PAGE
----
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Published: November 16th 2011
It was yet another hot day in Central Europe. I had had a fairly good sleep on the train from Brasov despite the horrors that unfolded on the journey i.e. the utter wanker of a ticket inspector who defaced my interrail pass. I’m not sure I have ever been so angry in all my life. I had filled in the travel calendar entirely correctly, yet the inspector clearly did not understand the rules of interrailing so he decided to fill in another day with yesterdays’ date. I thereafter had disturbing visions as to what I wanted to do with his pen. This proved to put a dampener on my whole stay in Budapest for the following reason: if the inspector on the next journey decided to take issue with the fact I had to write over the date the retard inspector wrote, thus making it look forged, the worst that could have happened was having my £215 pass confiscated, rendering the rest of my journey redundant due to the fast the whole point of this trip was INTERRAILING round Europe on a BUDGET. I had to consider my options if my pass were to be confiscated, and could only see the
one – an early flight home. I would have loved Budapest if it weren’t for this constant worry.
Anyway onwards and upwards! My first sight was the Parliament building which had me awe-inspired – such a grand, amazing building. It was not too far from my hostel. I walked with 2 Brazilian guys who had stayed at my Brasov hostel and were staying at the same hostel as me here too. Really funny guys but there was that annoying language barrier. There were a few sights I had my heart set on seeing – i.e. the shoes on the Danube, world's most elegant McDonalds. After checking in I went with the Brazilians to a café for breakfast. We went to this fab place with chairs and tables on the ceiling among other quirky shizz, great croissants, cappuccinos and toasties. We then set off on a mission to find the shoes on the Danube, which we eventually found past the Parliament building. We then crossed the Széchenyi Chain Bridge from Pest over to Buda and made our way up to the main Buda square from where we walked to St Mathias Church and the Fisherman’s Bastion.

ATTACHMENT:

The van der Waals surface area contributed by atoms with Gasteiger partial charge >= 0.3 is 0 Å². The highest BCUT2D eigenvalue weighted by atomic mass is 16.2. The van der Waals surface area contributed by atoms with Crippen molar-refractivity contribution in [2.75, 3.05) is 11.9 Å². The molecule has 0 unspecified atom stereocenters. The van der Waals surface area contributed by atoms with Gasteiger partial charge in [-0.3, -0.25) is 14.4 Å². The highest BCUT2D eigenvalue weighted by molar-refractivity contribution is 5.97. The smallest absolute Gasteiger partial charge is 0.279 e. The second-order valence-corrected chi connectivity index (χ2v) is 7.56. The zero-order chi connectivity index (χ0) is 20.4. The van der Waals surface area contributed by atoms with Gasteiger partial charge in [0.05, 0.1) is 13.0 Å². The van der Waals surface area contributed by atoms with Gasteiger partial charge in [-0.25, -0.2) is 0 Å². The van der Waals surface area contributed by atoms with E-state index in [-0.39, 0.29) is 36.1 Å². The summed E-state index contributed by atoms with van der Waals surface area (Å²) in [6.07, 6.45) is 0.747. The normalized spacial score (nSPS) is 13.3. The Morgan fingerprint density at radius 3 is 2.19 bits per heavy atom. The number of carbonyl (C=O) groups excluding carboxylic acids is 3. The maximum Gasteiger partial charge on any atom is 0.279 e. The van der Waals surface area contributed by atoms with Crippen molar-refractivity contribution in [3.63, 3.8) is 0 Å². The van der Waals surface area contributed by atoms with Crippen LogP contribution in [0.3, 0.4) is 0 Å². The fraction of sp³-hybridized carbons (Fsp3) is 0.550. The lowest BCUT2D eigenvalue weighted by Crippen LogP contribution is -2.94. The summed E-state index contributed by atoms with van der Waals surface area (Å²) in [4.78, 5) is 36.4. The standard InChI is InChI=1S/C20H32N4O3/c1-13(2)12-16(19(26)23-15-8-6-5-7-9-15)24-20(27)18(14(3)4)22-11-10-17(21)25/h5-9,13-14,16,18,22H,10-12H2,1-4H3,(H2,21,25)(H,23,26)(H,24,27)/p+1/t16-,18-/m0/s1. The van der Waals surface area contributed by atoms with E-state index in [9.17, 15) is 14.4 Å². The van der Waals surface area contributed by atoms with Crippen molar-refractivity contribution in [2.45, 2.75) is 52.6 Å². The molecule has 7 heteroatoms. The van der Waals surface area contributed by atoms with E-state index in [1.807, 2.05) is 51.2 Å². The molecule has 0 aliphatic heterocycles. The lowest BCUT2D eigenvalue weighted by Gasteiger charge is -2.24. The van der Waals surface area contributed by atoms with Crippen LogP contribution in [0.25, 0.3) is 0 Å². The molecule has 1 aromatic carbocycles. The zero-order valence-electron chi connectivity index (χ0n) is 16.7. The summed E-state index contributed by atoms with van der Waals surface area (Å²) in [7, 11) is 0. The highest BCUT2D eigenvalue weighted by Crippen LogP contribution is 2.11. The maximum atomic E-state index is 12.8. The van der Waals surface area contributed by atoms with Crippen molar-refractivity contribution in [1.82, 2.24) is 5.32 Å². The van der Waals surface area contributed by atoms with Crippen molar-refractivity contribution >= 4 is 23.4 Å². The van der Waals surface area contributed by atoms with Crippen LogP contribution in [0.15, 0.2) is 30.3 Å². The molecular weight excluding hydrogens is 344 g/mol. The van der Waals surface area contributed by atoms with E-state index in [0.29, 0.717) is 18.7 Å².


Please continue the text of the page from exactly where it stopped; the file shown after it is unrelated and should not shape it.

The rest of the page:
I then joined
the Free Jewish Walking Tour back in Pest at Vorosmarty Square where we were taken through the Jewish Quarter via the second largest Synagogue in the world, the Raoul Wallenberg Holocaust Memorial, the orthodox synagogue and the ruined synagogue and an amazing ruin pub (see pics). Although the tour was excellent, informative and interesting, I was disappointed at the end when the tour guide kind of backed us into a corner by saying how much we should tip. Surely as a free tour we can tip what we want?
I had worked up quite an appetite by the end of the excellent tour, so I made my way to Andrassy Road where market stalls were up temporarily to have my meal. On my way back to the hostel I checked out the worlds’ most elegant MacDonald’s at Nyugati train station.
The following day I joined the general free walking tour starting at St Stephen’s Square outside the Basilica going across to Buda. I discovered that Hungarian is the 5th hardest language in the world to learn and that Hungarians are generally extremely intelligent, with lots of Nobel prize winners and lots of important inventors e.g. the inventor of
the ball-point pen.
I need to go back to Budapest in order to actually experience the famed Turkish bath houses (shame on me for not making the time while I was there), actually drinking in one of the ruin pubs, going to the Hospital in the rock, labyrinth and House of Terror museums, which unfortunately I missed out on due to them being closed on Mondays.
On my final night there was really heavy rain which was both a blessing and a curse. A blessing in that it had held off for the majority of my time in Budapest leaving me with mainly glorious sunny warm weather, and a curse in that I had to walk to the train station in horrible rain early the next morning. In hindsight I should have got the metro but I had run out of Hungarian currency. The walk took about an hour and it was horrendous. The route on the map didn’t look like it would take that long!
It wasn’t long before I was in Bratislava – a city which simply made up the ‘countries visited’ numbers. It also wasn’t long before I was en route from Bratislava to
Vienna. The weather was appauling so I couldn’t enjoy it. I took shelter in a restaurant, however, which served a beautiful dish of duck in honey. Cheap too.
The ticket inspector on todays’ trains (to Bratislava and then to Vienna) were nicer and didn’t seem to take any notice of my defaced interrail pass! Phew!
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